IMF wants fiscal policy in Sri Lanka that protects most vulnerable

The International Monetary Fund (IMF) has told Sri Lanka to formulate a fiscal policy in a way that protects the livelihood of the most vulnerable.

Anne-Marie Gulde-Wolf, IMF Acting Director of the Asia and Pacific Department said that Sri Lanka is a country that is on everybody’s radar screen.

“There’s a lot of attention given the deep economic problems the country faces right now, and I want to start by saying that we at the IMF are clearly very concerned about Sri Lanka and trying to work on finding a faster as possible solution for the country,” Anne-Marie Gulde-Wolf said.

Anne-Marie Gulde-Wolf said that the most important issue is to find a credible and coherent macroeconomic strategy that addresses the key risks in the country.

“And this would include on the fiscal side, revenue-based consolidation strategy that increases ability of the country to raise revenues and to address suspended most critical spending needs. Monetary policy has to be tightened to keep the inflation in check and we see a need for a flexible exchange rate. And I want to emphasize that in this adjustment measures, we have to be mindful of the most vulnerable, and fiscal policy has to be formulated in a way that protects the livelihood of the most vulnerable,” Anne-Marie Gulde-Wolf said.

On revenue-based consolidation, she said that wherever possible the taxes should be paid more by those that are well off compared to the most vulnerable segments of society.

“Now, we have received a program request from Sri Lanka, and we have had very good, fruitful, technical discussions on preparations for further negotiations with the authorities over the past weekend and a couple of days before. The number of concerns arise and, you know, we had a Country Report that was done in February -– a regular Country Report and did contain the debts of sustainability assessment,” she said.

Anne-Marie Gulde-Wolf said that debt in Sri Lanka is assessed as being unsustainable so the IMF welcomes the authorities’ intent to engage with their creditors. (Colombo Gazette)

3 COMMENTS

  1. Sri Lanka’s foreign debt is a by product of your political system, lifestyle and useless mindset.

    In China people do not waste time or create unrest by talking religion, language or caste. But in South Asia, leaders use language and religion to keep their power. This is a big loophole in South Asia and it will continue to impact the economy negatively. Riots and wars destroy investments, skills and lives, perfect examples are 1983 riots and decades long civil war. Extended religious activities encourages people’s laziness, example poya day every month. Sri Lanka has too many public holidays. This will impact the economy negatively.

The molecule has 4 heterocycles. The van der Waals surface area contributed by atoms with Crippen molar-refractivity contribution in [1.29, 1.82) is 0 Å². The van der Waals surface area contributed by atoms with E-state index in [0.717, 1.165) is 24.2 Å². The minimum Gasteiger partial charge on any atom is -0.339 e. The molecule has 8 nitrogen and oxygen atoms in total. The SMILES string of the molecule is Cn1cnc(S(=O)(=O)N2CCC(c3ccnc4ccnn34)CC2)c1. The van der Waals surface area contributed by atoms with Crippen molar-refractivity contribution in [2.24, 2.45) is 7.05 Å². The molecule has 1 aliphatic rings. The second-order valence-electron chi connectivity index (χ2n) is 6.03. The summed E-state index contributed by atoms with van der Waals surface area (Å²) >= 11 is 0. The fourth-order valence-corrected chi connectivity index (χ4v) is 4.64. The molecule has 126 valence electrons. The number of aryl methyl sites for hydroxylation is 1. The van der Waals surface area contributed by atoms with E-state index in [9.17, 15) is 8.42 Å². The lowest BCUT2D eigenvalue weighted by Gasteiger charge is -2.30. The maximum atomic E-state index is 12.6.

Worst of all, Sri Lankan leaders listen to Buddhist monks above others. Those Buddhist monks don’t even earn a rupee but beingl dependent on others. However, Sinhalease leaders put those Buddhist monks on their head and dance. Overall, Sri Lanka’s political structure is wrong. As long as voting system exists, religion and language will continue to undermine the country. I firmly believe that the western powers would not have introduced the democratic system, if there was a tiny chance for South Asia to come up above the western countries by using the democratic system.

    People can send the politicians home, but the million dollar question is who will send the lazy people home who only work a few hours a day as government employees? Who will send the dishonest teachers home who teach as little as possible at schools to make more money from tuition classes? Who will send the corrupt police customs officials home who get bribes? The people fool themselves by overlooking their own lies, laziness and dishonesty; meantime they are hoping to become a developed country by changing the leaders. The political leaders didn’t fall from the sky, they came from the community. Therefore, Sri Lanka needs tough leader who can change the people’s mindset; otherwise Sri Lanka cannot come out of the current predicament.

  2. Please conduct a full audit of loans to see how much these criminals have stolen by over quoting cost for example on all highway projects. No mercy for these criminals at all…

    • Who will investigate the Criminals investigating the Criminals?

      Sajith Premadasa’s father was one of the most corrupt men in Sri Lanka; albeit not in the same class as Chandrika Kumaratunga. These are the same people now pointing the finger at others.

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